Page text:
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Aurora Meets European Commission on Social Sciences and Humanities (SSH)

Horizon Europe is the 9th EU Framework Programme to support research and innovation (R&I), succeeding Horizon 2020. It will run from 2021-2027 with the first Calls for Proposals expected in 2021.

Although a budget and full specific programme has not yet been agreed upon, the European Commission has reached an agreement with the Council and European Parliament on the key features. The Horizon Europe strategy sets out three pillars for funding, each of which will be supported by activities to widen participation and strengthening the European Research Area (more details see here). Specific attention will be given to citizen engagement and social sciences and humanities (SSH).

At the initiative of Pim de Boer (EU Brussels liaison officer for both VU and Amsterdam UMC ) researchers from the University of Duisburg-Essen and Vrije Universiteit Amsterdam met with staff from European Commission’s DG Research and Innovation on the 2nd of March, to discuss the role of SSH in pillar 2 of Horizon Europe, i.e. dealing with clusters or global challenges. Here are some highlights from that discussion.

Horizon Europe aims to have a dual approach to incorporating SSH. On the one hand, SSH will have a dedicated programme of work under (mainly) the second cluster (culture, creativity and inclusive society) and third cluster (civil security for society) in pillar 2.

On the other hand,  SSH is intended to be embedded across all other clusters in pillar two and all other parts of the Horizon Europe Programme. SSH may offer new perspectives on the challenges at hand, may provide designs with and implementation of new interventions beyond the current mainstream – often technology centred – perspectives on the urgent problems that Europe faces today.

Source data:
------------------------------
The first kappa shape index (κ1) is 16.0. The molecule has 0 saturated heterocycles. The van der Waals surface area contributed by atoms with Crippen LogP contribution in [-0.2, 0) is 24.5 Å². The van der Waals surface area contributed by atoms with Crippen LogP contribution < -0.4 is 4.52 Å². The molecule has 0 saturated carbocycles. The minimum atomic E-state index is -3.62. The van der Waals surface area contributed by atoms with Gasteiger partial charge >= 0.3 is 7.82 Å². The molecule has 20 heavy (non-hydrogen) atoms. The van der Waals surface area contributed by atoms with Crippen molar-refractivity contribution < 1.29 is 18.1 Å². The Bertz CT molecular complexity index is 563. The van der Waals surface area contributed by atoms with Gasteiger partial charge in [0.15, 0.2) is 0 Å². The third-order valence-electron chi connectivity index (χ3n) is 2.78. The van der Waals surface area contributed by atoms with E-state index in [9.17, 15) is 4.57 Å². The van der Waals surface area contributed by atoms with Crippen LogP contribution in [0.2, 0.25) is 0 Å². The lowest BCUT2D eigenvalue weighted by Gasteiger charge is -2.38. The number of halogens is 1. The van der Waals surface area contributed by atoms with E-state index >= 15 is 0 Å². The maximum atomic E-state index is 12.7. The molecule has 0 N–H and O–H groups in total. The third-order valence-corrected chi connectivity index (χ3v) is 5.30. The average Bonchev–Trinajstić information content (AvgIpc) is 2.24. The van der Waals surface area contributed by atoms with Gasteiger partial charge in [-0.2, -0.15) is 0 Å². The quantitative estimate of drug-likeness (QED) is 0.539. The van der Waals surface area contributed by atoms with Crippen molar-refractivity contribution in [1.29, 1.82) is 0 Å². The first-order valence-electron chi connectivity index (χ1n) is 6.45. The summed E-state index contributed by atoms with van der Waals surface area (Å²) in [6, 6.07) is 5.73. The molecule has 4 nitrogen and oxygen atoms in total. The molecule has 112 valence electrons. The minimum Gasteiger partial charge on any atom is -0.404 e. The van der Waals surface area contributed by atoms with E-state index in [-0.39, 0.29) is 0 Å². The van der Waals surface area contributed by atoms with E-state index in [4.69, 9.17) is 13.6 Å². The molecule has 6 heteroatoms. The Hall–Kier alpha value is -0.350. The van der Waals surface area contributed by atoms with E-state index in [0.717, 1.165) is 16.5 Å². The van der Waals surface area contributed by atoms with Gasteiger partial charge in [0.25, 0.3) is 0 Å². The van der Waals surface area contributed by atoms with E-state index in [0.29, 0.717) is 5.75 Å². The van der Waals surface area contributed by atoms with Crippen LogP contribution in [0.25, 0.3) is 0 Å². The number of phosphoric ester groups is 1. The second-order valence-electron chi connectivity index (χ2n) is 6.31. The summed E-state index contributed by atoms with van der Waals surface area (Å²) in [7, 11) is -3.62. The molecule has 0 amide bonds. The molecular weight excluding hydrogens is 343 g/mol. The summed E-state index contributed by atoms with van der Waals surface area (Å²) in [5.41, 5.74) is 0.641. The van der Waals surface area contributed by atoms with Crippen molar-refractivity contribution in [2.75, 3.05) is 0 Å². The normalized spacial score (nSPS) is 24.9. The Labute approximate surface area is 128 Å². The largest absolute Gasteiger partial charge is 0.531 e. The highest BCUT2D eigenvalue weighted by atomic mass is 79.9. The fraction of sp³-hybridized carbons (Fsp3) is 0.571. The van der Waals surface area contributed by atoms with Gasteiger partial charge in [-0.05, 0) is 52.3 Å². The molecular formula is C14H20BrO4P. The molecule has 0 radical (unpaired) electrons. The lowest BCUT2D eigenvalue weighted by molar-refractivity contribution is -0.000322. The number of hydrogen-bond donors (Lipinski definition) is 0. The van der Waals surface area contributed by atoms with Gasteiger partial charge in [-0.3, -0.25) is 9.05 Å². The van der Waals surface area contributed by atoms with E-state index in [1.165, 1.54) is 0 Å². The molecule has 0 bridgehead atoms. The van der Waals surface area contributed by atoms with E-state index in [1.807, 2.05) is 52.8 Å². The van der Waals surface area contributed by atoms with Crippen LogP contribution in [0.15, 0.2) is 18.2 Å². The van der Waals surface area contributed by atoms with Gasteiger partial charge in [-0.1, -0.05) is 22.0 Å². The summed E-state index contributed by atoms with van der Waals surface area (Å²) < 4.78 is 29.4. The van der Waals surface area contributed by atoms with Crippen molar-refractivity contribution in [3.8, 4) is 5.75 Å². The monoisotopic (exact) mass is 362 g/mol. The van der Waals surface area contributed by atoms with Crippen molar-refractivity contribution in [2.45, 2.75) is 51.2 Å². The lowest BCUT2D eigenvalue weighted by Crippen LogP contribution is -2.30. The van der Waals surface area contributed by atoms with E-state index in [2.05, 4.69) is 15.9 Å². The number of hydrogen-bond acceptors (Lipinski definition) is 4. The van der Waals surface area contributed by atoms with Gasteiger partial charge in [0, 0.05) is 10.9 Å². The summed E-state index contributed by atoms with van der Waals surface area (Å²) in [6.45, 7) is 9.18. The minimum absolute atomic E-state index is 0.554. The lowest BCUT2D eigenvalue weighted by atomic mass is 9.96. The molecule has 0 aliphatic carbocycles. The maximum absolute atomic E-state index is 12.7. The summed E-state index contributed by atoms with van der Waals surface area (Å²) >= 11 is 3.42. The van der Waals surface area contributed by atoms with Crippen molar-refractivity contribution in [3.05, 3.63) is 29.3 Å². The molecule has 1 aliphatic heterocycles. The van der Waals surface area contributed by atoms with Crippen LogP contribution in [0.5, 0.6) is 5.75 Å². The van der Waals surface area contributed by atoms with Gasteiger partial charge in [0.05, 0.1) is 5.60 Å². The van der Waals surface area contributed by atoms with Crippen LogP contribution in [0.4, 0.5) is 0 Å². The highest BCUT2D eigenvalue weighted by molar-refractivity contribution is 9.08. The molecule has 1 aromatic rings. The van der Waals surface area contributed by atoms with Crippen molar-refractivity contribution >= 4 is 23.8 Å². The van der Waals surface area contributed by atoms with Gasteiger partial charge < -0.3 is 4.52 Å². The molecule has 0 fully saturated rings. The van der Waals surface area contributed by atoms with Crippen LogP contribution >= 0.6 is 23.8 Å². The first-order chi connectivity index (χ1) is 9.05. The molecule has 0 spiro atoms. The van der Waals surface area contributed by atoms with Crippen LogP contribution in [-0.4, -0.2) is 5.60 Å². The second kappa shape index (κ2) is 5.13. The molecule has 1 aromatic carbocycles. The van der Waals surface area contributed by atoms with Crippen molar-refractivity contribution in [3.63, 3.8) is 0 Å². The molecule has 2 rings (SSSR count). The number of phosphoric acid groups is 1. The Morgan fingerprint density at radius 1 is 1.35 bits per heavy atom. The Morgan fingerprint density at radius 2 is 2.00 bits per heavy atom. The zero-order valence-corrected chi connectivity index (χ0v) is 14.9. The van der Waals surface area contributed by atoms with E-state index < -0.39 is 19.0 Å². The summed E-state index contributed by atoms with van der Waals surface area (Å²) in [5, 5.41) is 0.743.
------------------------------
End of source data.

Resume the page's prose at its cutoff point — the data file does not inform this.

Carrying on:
This implies a need to incorporate SSH in all other clusters addressing all challenges. SSH particularly has a role to play in how research is designed (for example, through citizen/user engagement in the choice of research questions and research design), as well as in ensuring societal impact. Such an effect needs to be measured. Examples of measurements have been published in the ‘pathways to SSH impact’ document.

We discussed various examples of how SSH can be embedded across the clusters with ‘action research’, ‘living labs’, ‘stakeholder involvement’ being cited as examples of good practice for addressing, among others, behaviour, disinformation, inequalities, education, polarisation, urban planning, health (like the COVID-19 infection) and governance aspects.

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